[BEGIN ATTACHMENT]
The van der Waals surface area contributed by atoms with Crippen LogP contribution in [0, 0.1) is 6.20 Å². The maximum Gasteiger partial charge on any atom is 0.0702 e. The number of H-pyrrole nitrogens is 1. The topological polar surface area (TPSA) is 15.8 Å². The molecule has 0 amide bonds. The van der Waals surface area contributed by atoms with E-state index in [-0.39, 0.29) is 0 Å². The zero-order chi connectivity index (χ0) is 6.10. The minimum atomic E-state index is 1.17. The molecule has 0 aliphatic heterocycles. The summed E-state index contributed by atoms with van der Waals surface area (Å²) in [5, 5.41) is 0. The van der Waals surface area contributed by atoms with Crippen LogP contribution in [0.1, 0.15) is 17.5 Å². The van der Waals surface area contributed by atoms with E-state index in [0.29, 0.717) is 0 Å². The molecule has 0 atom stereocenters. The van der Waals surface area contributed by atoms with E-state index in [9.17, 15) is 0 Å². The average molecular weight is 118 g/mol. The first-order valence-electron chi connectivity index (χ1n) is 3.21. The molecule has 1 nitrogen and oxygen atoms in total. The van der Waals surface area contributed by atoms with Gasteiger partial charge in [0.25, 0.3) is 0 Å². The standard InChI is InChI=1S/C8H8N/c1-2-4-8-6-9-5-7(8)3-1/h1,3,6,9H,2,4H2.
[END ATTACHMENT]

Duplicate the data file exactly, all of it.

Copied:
The van der Waals surface area contributed by atoms with Crippen LogP contribution in [0, 0.1) is 6.20 Å². The maximum Gasteiger partial charge on any atom is 0.0702 e. The number of H-pyrrole nitrogens is 1. The topological polar surface area (TPSA) is 15.8 Å². The molecule has 0 amide bonds. The van der Waals surface area contributed by atoms with E-state index in [-0.39, 0.29) is 0 Å². The zero-order chi connectivity index (χ0) is 6.10. The minimum atomic E-state index is 1.17. The molecule has 0 aliphatic heterocycles. The summed E-state index contributed by atoms with van der Waals surface area (Å²) in [5, 5.41) is 0. The van der Waals surface area contributed by atoms with Crippen LogP contribution in [0.1, 0.15) is 17.5 Å². The van der Waals surface area contributed by atoms with E-state index in [0.29, 0.717) is 0 Å². The molecule has 0 atom stereocenters. The van der Waals surface area contributed by atoms with E-state index in [9.17, 15) is 0 Å². The average molecular weight is 118 g/mol. The first-order valence-electron chi connectivity index (χ1n) is 3.21. The molecule has 1 nitrogen and oxygen atoms in total. The van der Waals surface area contributed by atoms with Gasteiger partial charge in [0.25, 0.3) is 0 Å². The standard InChI is InChI=1S/C8H8N/c1-2-4-8-6-9-5-7(8)3-1/h1,3,6,9H,2,4H2.